The claim herein was filed on January 14, 2003, and sounds in a bailment for
the loss of certain of Claimant’s personal property while he was an inmate
assigned to Wende Correctional Facility (Wende). The essential underlying facts
are not in dispute. On April 23, 2001, Claimant was sent to the Special Housing
Unit at Wende, and his personal property was packed up. Claimant wanted to send
back to his home some photographs in two albums and other personal property
consisting of two shirts and he signed a personal property disposal form to
allow the mailing of those items.
That property was given to a correction officer, but it was never received at
his home. Claimant has exhausted his administrative remedies (Court of Claims
Act §10) and seeks recompense for the value of the lost property.
Initially I find that Claimant has established the elements of a bailment, to
wit, that items of personal property were delivered into the hands of the
Department of Correctional Services (DOCS); that the missing items were not
returned to Claimant, despite his demand for the same, and that the Defendant
has not explained the loss of the property. I find that the Defendant was the
bailee of the missing property and that Claimant has made out a prima
facie claim by demonstrating that the property was not returned upon demand.
A presumption arises that the loss occurred through the negligence of the
Defendant. There has been no rebuttal of this presumption, and thus the
Claimant is entitled to recover damages for the loss of the items of personal
Claimant testified, persuasively, that the two missing shirts were purchased in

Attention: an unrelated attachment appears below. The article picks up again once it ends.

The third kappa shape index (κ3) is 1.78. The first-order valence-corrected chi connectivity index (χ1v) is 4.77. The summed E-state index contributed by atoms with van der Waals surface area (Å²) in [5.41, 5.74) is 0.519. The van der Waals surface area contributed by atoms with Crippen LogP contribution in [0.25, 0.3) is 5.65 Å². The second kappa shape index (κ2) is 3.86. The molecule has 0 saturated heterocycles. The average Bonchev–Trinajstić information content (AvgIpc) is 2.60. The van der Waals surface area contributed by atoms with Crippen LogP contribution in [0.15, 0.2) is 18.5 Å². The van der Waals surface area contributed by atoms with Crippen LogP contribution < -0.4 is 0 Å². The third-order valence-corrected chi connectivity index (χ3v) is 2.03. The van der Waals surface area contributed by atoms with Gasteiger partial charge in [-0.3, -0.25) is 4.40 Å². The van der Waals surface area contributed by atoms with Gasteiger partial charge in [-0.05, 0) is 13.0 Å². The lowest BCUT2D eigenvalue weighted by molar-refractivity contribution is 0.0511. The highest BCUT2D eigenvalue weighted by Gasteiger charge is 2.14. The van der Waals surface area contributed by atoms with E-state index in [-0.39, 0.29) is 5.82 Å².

1994 and had an original value of $48.00 each, and that the photo albums, for
which he had no receipts, were purchased in 1998 at a cost of $1.95 and at a
later date at Wende at a cost of $2.05. Claimant testified that he was told
that he could assert a value of $2.00 per photograph, although no documentation
to support such a valuation was presented to the Court.
I find that Claimant is entitled to the full value of the two photo albums, a
total of $4.00. As to the shirts, Defendant has introduced into evidence as
Exhibit B an Inmate Personal Property Claim - Depreciation Schedule/Valuation
Guide issued through DOCS, which would purport that a shirt has a life
expectancy of only one year, and implying that there is no residual value to the
lost shirts. I note that such document is only a guide, and as such is of
limited benefit to the Court. Acknowledging that the shirts cost $48.00 each
and were six years old at the time of their loss, I award $9.00 each, or a total
of $18.00. As for the photographs, it appears that Claimant seeks some $796.00,
presumably for some 398 photos at $2.00 each, although a specific number of
photographs is not alleged in the papers before me. I note that there is no
sound basis for determining the sentimental value of personal photographs, here
of family and friends from Claimant’s homeland in the Dominican Republic,
and generally only the intrinsic value may be awarded. Thus I award nothing
more than a modest amount for the lost photographs of $40.00. I therefore find
that Claimant has been damaged in the total amount of $62.00.
Accordingly, Claimant is awarded the sum of $62.00, with appropriate interest
from April 23, 2001 until October 23, 2001, six months from the accrual of this
claim, with a suspension of interest pursuant to Court of Claims Act §19(1)
until January 14, 2003, the date of filing of this claim, and with appropriate
It is ordered that to the extent Claimant has paid a filing fee, it may be
recovered pursuant to Court of Claims Act §11-a(2). All motions not
heretofore ruled upon are now denied.
LET JUDGMENT BE ENTERED ACCORDINGLY.